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genetics_sex

sex determination

see also:

Introduction

  • in all eutherian mammalian species including humans, sex determination is primarily based upon the genetic karyotype of XX for females and XY for males however, we now know there are many autosomal genes which are required to allow the bi-potential gonads to differentiate into either ovary or testes (or if it fails a non-functional or dysfunctional gonad - the “default” is not simply an ovary)
  • mammals deactivate one of their extra X chromosomes when “female”

Physiology of sex determination

formation of the bi-potential gonad

  • this is required in either XX or XY embryos and requires a number of genes to be activated such as Sf1

XY karyotypes

  • SRY gene on the Y chromosome produces a protein which bends DNA and triggers up-regulation of the autosomal SOX9 gene in the embryo
  • there are a number of SRY regulators and these have their own regulators
  • there are at least 4 SOX9 regulators
  • SOX9 up-regulation then up-regulates the DMRT1 gene in a dose-dependent manner
  • DMRT1 then drives differentiation of the gonad into a testis which then produces androgens which results in male phenotype being expressed
    • SOX9 also works with Sf1 to activate the expression of the Amh gene in the Sertoli cells to produce anti-mullerian hormone which prevents the formation of the female genital tract
    • Sf1 causes the interstitial mesenchyme cells of the testes differentiate into Leydig cells and make testosterone
    • Wnt4 expression then becomes undetectable in the gonad
    • later, the Leydig cells secrete another hormone, insulin-like hormone 3 (Insl3) which is required for the descent of the gonads into the scrotum

XX karyotypes

  • in the absence of SRY, SOX9 is not up-regulated and no testis is formed and thus androgen levels remain low and several weeks later the following ovary-determining pathway is activated:
    • RSPO1 drives WNT4 and FOXL2 to cause the gonad to differentiate into an ovary
    • Wnt4 expression remains high in the gonad and is important in creating the ovary

How did this system evolve?

  • some 166-190 million years ago, early mammals and marsupials evolved based upon a new sex determination system - the XY system which has been retained in all eutherian mammals since then (although some rodents have lost the Y chromosome as the Y chromosome tends to degrade over time)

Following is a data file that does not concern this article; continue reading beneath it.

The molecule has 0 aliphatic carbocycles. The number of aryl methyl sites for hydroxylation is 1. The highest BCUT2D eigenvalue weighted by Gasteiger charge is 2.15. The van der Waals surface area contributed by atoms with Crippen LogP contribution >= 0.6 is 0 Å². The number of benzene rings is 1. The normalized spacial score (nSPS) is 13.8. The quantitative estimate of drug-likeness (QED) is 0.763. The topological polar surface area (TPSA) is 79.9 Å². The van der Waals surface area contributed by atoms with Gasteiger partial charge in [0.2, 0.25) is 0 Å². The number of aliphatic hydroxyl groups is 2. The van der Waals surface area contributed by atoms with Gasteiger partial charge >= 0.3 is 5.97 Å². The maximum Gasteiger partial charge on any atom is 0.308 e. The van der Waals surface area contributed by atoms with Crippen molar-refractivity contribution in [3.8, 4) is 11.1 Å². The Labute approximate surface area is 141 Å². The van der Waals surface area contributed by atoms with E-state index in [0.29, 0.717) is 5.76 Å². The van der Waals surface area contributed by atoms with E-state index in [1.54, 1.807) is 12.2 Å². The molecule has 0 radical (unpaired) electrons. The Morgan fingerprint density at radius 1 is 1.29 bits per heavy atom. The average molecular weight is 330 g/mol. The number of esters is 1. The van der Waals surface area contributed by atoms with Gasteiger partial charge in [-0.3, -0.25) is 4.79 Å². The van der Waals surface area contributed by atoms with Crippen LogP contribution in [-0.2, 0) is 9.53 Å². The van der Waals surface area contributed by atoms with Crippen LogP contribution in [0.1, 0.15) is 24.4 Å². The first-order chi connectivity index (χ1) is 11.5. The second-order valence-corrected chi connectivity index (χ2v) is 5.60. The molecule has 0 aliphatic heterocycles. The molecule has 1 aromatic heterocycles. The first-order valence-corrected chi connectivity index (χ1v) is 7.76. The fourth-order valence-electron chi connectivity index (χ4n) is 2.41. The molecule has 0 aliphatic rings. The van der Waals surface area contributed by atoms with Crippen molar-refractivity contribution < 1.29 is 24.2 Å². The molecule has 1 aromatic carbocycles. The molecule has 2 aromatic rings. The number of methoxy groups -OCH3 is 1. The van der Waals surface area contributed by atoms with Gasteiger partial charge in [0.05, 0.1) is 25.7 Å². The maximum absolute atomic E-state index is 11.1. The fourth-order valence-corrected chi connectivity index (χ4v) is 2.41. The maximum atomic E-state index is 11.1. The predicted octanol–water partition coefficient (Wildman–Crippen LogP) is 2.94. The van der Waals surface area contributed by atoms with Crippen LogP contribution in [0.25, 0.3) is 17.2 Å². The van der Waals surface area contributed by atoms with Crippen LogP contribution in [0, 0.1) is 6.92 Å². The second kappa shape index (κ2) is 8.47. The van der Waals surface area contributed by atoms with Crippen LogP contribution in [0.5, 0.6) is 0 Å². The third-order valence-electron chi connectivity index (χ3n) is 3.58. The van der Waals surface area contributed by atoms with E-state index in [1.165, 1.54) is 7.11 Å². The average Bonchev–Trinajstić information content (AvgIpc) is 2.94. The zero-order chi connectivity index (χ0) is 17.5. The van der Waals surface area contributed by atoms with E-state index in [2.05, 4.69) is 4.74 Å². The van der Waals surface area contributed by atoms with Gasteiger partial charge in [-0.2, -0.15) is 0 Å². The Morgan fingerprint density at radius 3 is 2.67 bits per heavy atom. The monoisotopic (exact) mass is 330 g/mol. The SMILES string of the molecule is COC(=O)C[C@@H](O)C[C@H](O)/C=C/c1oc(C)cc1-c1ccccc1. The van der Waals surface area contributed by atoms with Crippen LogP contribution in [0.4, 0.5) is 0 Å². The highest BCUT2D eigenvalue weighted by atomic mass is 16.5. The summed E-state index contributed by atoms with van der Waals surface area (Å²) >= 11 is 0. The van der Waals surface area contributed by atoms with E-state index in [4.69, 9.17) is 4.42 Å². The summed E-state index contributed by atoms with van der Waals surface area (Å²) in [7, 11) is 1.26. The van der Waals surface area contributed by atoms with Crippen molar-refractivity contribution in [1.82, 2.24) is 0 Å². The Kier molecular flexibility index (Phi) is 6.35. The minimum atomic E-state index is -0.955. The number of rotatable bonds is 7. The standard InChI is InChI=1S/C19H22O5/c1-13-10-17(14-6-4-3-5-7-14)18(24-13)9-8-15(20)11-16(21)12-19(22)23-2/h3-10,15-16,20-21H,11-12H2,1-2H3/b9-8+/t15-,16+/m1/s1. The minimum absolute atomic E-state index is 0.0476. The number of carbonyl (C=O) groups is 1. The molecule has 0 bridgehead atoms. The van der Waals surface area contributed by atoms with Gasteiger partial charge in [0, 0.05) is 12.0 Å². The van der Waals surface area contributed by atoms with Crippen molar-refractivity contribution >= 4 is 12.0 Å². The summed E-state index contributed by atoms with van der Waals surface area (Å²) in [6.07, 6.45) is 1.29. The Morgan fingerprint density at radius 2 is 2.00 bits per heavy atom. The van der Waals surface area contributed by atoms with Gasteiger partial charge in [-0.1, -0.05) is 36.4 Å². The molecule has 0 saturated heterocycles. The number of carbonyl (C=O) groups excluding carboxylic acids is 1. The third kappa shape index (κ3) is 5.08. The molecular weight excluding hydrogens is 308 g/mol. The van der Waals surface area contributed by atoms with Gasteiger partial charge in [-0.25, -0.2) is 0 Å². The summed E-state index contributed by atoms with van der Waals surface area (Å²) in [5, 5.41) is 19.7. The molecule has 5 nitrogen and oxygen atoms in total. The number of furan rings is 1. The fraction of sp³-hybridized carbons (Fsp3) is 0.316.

• the SOX9 and most of the other genes required for gonadogenesis are autosomal - the SOX9 gene has been highly conserved in all vertebrates and in some is the sex determining factor
  • the gene DMRT1 is used by birds as their sex determination locus
  • the immediate ancestors of mammals had a SOX3 gene which eventually evolved 166-190mya to be located on the X chromosome while the Y chromosome was just a degraded copy of this X chromosome and the SOX3 then evolved to become SRY - this created the XY sex chromosomes that created the evolutionary divergence of the therian mammals
  • SOX3 is normally expressed in the central nervous system and in germ cells, but not in the somatic cells of the testis, so it has no normal role in sex determination but it is thought that SRY arose by a simple rearrangement that truncated SOX3 on the Y chromosome and substituted a promotor that drove its expression into the genital ridge.
  • while marsupials only had the ancient X and Y genes, the next step in evolution which created the eutherian mammals was the addition of a number of autosomal genes onto the X chromosome (and thus also the degraded Y chromosome)
  • NB. eutherian mammals are ALL mammals except for metatheurians (eg. marsupials) and monotremes (eg. platypus and echidna) and along with this new chromosomal structure came additional features:
    • a corpus callosum
    • a higher metabolic rate with a body temperature of 37degC (cw 35degC in marsupials and 31degC in monotremes)
    • nipples for lactation (present in marsupials but only as skin ducts in monotremes)
    • no longer egg laying as with monotremes or their predecessors which had reptilian/bird like sex determination genes
genetics_sex.txt · Last modified: 2019/07/12 16:40 by wh